You probably get the pre-approved credit card offers in the mail as you always have, but if you have applied for a car loan or in particular, a mortgage recently, you may have noticed that the standards set by the lenders for the bigger type of loans like a mortgage are getting tighter. Even if you are approved for the mortgage, you may find that you are a bit unenthusiastic about the interest rate that companies that approval.
It should not be a news alert to you that with a high credit score, you can almost always get the best interest rates that a lender will offer. It is all a matter of what kind of credit risk that the lender categorizes you as. A person with a high credit score, such as over 700, would be considered to be a good credit risk and enjoys the low interest rate offered and quick approvals. In fact, with a credit score over 700, such a person would have many more attractive offers to consider for a mortgage. Self-employed people are almost required to have a high credit score because, by the nature of being self-employed, typically they have little documentation to substantiate their income, outside of tax records.
But for the majority of consumers who have average credit scores or sometimes even a classification of bad credit, getting a mortgage is getting to be a tougher process. One of the big problems is that the vast majority of consumers do not know what to do to make their credit look as good as possible to a potential mortgage lender, nor precisely what the lender is looking for outside of the raw credit score calculated by the credit bureaus.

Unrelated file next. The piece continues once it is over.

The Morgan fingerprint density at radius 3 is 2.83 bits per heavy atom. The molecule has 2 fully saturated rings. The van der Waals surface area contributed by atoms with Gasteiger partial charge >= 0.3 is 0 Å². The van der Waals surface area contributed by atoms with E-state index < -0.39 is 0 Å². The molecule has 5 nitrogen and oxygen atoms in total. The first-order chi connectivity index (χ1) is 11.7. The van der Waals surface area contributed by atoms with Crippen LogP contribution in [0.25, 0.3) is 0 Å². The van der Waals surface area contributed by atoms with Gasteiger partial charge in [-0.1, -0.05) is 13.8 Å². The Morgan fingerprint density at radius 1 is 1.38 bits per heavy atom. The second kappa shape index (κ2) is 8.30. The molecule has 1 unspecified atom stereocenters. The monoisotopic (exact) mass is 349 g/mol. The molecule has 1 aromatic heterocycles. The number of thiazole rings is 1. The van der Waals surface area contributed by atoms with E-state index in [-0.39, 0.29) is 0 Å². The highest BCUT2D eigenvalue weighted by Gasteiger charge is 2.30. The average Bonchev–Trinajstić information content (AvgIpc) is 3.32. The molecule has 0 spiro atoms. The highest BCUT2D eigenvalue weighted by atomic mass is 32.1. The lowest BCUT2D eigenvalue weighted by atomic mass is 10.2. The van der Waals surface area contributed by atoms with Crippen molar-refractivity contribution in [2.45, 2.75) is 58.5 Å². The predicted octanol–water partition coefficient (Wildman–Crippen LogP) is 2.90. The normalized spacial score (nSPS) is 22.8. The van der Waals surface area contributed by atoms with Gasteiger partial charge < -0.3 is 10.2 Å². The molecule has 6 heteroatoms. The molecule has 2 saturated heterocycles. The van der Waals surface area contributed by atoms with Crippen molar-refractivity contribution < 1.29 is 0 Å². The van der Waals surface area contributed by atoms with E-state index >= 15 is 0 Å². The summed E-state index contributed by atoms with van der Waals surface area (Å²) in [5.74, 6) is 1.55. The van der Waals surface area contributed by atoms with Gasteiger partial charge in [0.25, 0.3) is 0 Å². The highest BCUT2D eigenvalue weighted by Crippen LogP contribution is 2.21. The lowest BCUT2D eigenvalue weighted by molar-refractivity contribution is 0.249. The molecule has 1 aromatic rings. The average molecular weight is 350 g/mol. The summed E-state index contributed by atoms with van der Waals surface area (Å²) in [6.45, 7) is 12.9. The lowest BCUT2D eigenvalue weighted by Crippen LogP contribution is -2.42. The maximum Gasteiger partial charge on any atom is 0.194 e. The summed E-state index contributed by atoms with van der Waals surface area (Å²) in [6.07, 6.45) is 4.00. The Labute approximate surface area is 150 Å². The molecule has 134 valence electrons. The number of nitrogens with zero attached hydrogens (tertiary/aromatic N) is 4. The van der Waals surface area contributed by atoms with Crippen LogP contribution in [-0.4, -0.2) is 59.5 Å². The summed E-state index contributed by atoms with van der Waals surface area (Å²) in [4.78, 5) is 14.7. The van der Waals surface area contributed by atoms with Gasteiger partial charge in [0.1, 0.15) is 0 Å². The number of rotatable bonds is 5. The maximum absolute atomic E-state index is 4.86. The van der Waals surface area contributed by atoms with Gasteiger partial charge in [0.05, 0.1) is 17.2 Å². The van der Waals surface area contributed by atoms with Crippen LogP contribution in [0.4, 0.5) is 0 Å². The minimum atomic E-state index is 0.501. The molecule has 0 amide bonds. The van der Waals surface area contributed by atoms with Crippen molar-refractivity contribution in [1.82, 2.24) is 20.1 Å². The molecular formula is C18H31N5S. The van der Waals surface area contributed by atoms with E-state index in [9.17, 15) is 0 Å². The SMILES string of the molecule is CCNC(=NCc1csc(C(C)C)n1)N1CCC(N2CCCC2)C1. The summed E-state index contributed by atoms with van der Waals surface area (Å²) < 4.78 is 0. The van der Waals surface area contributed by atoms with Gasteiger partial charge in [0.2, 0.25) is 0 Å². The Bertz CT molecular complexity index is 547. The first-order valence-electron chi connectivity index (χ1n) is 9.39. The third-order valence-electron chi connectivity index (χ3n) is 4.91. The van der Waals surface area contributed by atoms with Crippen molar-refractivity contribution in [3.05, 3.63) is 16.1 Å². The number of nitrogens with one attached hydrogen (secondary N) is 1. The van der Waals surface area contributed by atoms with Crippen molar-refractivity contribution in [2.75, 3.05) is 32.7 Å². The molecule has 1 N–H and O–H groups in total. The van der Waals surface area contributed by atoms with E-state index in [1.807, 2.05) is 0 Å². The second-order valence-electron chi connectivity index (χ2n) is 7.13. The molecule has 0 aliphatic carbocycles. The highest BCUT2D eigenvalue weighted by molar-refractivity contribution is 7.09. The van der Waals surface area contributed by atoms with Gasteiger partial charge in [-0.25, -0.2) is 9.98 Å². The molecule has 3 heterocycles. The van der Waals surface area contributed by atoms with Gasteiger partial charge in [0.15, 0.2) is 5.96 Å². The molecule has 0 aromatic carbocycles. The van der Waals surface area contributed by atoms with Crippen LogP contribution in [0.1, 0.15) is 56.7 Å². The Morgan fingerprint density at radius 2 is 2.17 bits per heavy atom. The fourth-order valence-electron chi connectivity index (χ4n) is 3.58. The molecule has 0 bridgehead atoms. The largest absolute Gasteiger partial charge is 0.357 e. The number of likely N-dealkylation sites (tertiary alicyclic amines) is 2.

The bottom line is that one's credit score is a number calculated by the credit bureaus which is designed to be a reflection of your historical credit habits. The score is a reflection of whether you pay your bills on time consistently, missed payments, credit charge offs, defaults, bankruptcies, the ratio of your credit limit to the outstanding balance that you carry forward from month to month, and more. It is amazing to think that most people do not even know what their credit score is, which should be something you have on the top of your head, just as easily as your phone number or your social security number.
Another thing that most consumers are not aware of is that they probably have two or even three credit score figures, where each credit score is a different number calculated individually by each of the three major credit bureaus. The reason for this is because very few lenders report to all three credit bureaus – most only report to one of them. In that sense, you can begin to realize the fact that there is not one of the credit bureaus that has a totally accurate picture of what your credit score should really be.
If you are planning a major financial purchase like a car loan or a mortgage, you need to do a credit makeover before you start shopping for a loan. By the time you apply for a loan, your credit makeover tasks should already have been done so that your credit score looks as positive as possible to the potential lender.
You can get a free copy of your credit report from each of the major credit bureaus at our web site, and should do this as soon as possible. When you receive it, go over it meticulously and thoroughly. Studies indicate that the majority of consumer credit reports contain errors, and the only way these errors will be corrected is if you bring them to the attention of the credit bureaus. An old loan that has been paid off may still be listed as outstanding, you may have someone else's credit records mixed with yours, and a whole host of other such errors, all of which have the net effect of lowering your credit score.
Distribute your balances to try to keep your outstanding balance per credit card to less than 30% of your credit limit. If a credit limit is not being reported, talk to that creditor about including that information, since if no credit limit is reported, the credit bureau may assume that particular card is maxed out and rate you accordingly. Above all, make sure you make all your payments on time!
There are many things you can do, but being proactive about it can save you a ton of time and money instead of not doing anything about it until you need that higher credit score. Get started today so that you are ready when you need to make that next big ticket purchase!